Read your compass (figure
Figure C-19 Lensatic compass
The floating dial is used to
determine the direction in which you
are pointing your compass.
The outer, black ring of
numbers and tick marks are used for
finding direction in mils (figure
Lensatic compass floating dial
The inner, red ring of numbers
and tick marks are used for finding
direction in degrees.
There are 360 degrees or 6400
mils in a circle. These are marked
with a tick mark every 5 degrees or 20
mils. However, not every tick mark is
numbered. You will have to determine
the number for these lines using the
numbers that are shown.
To read direction, point the
compass in the direction you want to
go or want to determine.
Look beneath the index line on
the outer glass cover and estimate to
the nearest degree or 10 mils the
position of the index line over the
red or black scale.
Be careful to hold the compass
still so that the dial remains
stationary while you are reading the
If you understand these
readings and can apply either of the
holding and sighting techniques of
shooting an azimuth, you will be
proficient in performing this task.
Shoot an azimuth.
Use your compass to determine
or follow an azimuth. The arrow on the
compass points toward magnetic north.
The arrow is also attracted by any
mass of metal; for example, a truck,
your rifle, your helmet, and even
electrical power lines. Thus, be sure
you use your compass away from metal
objects so it will not give a wrong
The lensatic compass must
always be held level and firm when
sighting on an object and reading an
There are two methods of
holding the lensatic compass and
Compass-to-cheek method (figure
C-21). To use this method-
Open the cover to a 90-degree
angle to the base. Position the
eyepiece at a 45-degree angle to the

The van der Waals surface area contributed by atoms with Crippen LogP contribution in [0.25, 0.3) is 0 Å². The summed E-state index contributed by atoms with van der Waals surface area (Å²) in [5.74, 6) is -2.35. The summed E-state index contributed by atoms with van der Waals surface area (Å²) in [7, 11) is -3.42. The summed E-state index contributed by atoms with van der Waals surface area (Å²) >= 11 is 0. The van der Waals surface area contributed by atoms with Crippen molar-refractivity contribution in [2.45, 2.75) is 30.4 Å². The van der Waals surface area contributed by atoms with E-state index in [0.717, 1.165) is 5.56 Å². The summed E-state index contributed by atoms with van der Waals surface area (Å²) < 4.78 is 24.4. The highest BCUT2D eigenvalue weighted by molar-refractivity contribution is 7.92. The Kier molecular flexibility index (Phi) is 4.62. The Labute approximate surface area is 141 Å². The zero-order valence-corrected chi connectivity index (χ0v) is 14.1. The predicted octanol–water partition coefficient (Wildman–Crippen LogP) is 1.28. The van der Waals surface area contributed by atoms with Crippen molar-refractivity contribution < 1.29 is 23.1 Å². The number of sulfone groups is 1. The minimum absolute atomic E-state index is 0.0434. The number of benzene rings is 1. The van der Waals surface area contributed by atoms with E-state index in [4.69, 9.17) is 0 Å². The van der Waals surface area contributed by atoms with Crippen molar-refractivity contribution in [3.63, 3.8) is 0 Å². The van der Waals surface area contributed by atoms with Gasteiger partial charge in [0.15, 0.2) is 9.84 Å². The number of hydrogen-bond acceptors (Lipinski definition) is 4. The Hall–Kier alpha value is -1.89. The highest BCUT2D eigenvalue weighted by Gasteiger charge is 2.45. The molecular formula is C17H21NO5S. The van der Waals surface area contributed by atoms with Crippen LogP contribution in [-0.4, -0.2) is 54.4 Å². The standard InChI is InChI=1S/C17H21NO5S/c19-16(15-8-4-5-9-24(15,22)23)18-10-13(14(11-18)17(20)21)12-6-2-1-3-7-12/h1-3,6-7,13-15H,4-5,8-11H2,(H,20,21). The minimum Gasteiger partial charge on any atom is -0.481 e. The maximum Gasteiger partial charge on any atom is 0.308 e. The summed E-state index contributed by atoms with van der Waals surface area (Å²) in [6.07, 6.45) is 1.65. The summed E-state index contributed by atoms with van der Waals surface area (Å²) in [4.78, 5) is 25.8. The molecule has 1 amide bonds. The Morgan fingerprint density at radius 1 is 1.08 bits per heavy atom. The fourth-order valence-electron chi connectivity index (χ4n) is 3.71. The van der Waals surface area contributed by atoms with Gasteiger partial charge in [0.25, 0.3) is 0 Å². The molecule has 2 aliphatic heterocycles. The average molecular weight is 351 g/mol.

Place your thumb through the
thumb loop, form a steady base with
your third and fourth fingers, and
extend your index finger along the
side of the compass base.
Place the hand holding the
compass into the palm of the other
Bring both hands up to your
face and position the thumb that is
through the thumb loop against the
Look through the lens of the
eyepiece. If the dial is not in focus,
move the eyepiece up or down until the
dial is in focus.
Align the sighting slot of the
eyepiece with the sighting wire in the
cover on the point for which the
azimuth is being determined. Look
through the lens of the eyepiece and
read the azimuth under the index line.
Compass -to-cheek method
Center-hold method (figure
C-22). To use this method-
Figure C-22. Center-hold method
Note. This method is used only when a precise direction is not
Open the compass so that the
cover forms a straight edge with the
base. The lens of the compass is moved
out of the way.
Next, place your thumb through
the loop, form a steady base with your
third and fourth fingers, and extend
your index finger along the side of
Place the thumb of the other
hand between the eyepiece and lens,
extend the index finger along the
remaining side of the compass, wrap
the remaining fingers around the
fingers of the other hand, and pull
your elbows firmly into your side.
This will place the compass between
your chin and your belt.
To measure an azimuth, turn
your entire body toward the object and
point the compass cover directly at
the object. Look down and read the
azimuth from beneath the fixed black
index line. This method can be used at
To keep from going in circles
when you are land navigating, stop
occasionally to check the azimuth
along which you are moving. Also, you
can move from object to object along
your path by shooting an azimuth to
each object and then moving to that
object. Repeating this process while
you navigate should keep you straight.